Mullany was born on July 30, 1813 in Cahir, County Tipperary in Ireland. Mullany’s father was an architect/builder, so it was natural that Mullany grew to excel in the trade. Perhaps most influential to Mullany’s life as an architect came in 1840 when he and his wife moved to England where he worked and studied under Augustus Pugin for approximately four years. Pugin’s Gothic Revival influence is quite evident in Mullany’s buildings in Dubuque, (St. Mary’s, St. Raphael’s Cathedral, and New Melleray Abbey). Mullany immigrated to the United States in 1847 and moved to Dubuque, Iowa in 1857, initially joining the Leeman and Keenan firm of building. Of Mullany’s three known surviving Gothic Revival structures in Dubuque, St. Mary’s is Mullany’s masterwork; his best example of the Gothic Revival style and Augustus Pugin’s influence on the design.
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A Glass Act in Former Dubuque Church

A Glass Act in Former Dubuque Church

Work on stained-glass panels is part of the transformation of the historic St. Mary’s Church campus into apartments, a community center and more.

Andi Exo watched intently Wednesday as John Clark, of Chicago’s Restoric LLC, removed saddle bars from a stained-glass window panel, flooding light into St. Mary’s Church through a gaping hole where a depiction of the saint once shone.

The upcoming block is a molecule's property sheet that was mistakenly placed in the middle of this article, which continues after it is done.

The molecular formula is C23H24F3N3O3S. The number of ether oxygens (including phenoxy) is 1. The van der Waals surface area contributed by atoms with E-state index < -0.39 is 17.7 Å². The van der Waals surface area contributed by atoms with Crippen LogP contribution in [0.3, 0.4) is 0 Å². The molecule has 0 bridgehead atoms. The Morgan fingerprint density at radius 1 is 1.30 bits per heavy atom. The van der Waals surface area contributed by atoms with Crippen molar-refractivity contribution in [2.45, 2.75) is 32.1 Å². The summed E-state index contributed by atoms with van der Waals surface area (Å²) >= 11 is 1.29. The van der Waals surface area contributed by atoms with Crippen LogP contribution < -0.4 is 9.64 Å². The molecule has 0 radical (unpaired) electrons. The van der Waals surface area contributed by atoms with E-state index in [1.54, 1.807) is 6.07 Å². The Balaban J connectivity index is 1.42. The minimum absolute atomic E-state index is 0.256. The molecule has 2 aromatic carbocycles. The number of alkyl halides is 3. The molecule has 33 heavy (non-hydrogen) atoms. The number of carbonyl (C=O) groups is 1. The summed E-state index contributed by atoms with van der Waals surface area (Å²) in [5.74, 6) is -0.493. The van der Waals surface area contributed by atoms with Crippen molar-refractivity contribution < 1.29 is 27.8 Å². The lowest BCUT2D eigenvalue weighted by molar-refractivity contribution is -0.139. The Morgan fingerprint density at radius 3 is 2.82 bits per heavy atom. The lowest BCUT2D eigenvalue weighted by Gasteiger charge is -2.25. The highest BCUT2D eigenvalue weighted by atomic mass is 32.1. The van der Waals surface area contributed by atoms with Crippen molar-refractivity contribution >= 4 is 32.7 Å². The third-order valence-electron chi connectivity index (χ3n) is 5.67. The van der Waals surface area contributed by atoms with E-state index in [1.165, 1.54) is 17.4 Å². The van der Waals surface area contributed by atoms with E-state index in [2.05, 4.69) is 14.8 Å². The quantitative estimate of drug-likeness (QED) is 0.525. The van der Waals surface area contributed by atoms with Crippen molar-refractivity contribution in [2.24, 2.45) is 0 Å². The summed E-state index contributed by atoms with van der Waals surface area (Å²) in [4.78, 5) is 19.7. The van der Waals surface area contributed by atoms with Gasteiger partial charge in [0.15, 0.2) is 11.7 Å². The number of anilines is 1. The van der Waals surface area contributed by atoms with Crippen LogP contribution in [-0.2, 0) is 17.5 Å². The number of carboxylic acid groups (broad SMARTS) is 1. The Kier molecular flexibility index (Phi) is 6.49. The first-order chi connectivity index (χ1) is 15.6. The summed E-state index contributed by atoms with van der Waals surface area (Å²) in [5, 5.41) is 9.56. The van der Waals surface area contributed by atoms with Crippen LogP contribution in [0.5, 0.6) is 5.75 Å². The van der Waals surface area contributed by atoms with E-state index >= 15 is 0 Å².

“It’s been amazing,” said Exo, a Restoric employee who flew in from Philadelphia to take part in the stained glass restoration. “The church is beautiful and the windows are irreplaceable. We’re trying to be really careful. It’s a little nerve-racking.”

Across the church, Mark Radina, with Radina Glass Studio in Aurora, Ill., and Neal Vogel, with Restoric LLC in Chicago, gingerly worked on scaffolding to remove another stained-glass panel depicting Mary’s life.

“To work on (Munich-style) Zettler stained glass like this has been incredible,” said Roseanne Ghazarian, a graduate student in historic preservation at the School of the Art Institute of Chicago.

Unlike other stained-glass panels with smaller pieces of colored glass held in a leaded framework, Munich-style panels are pieces of colored glass with detailed paintings on the surface.

“It’s not every day that you get to work on something of this level of quality,” Clark said. “And the setting is just absolutely beautiful.”

The parish was closed by the Dubuque Archdiocese in 2010, ending 150 years of worship at the German-Catholic church.

Wednesday’s work marked part of a restoration effort by The Friends of St. Mary’s, a coalition of business and community leaders who last year announced plans to transform the historic campus into apartments, a community center and office, retail and green space.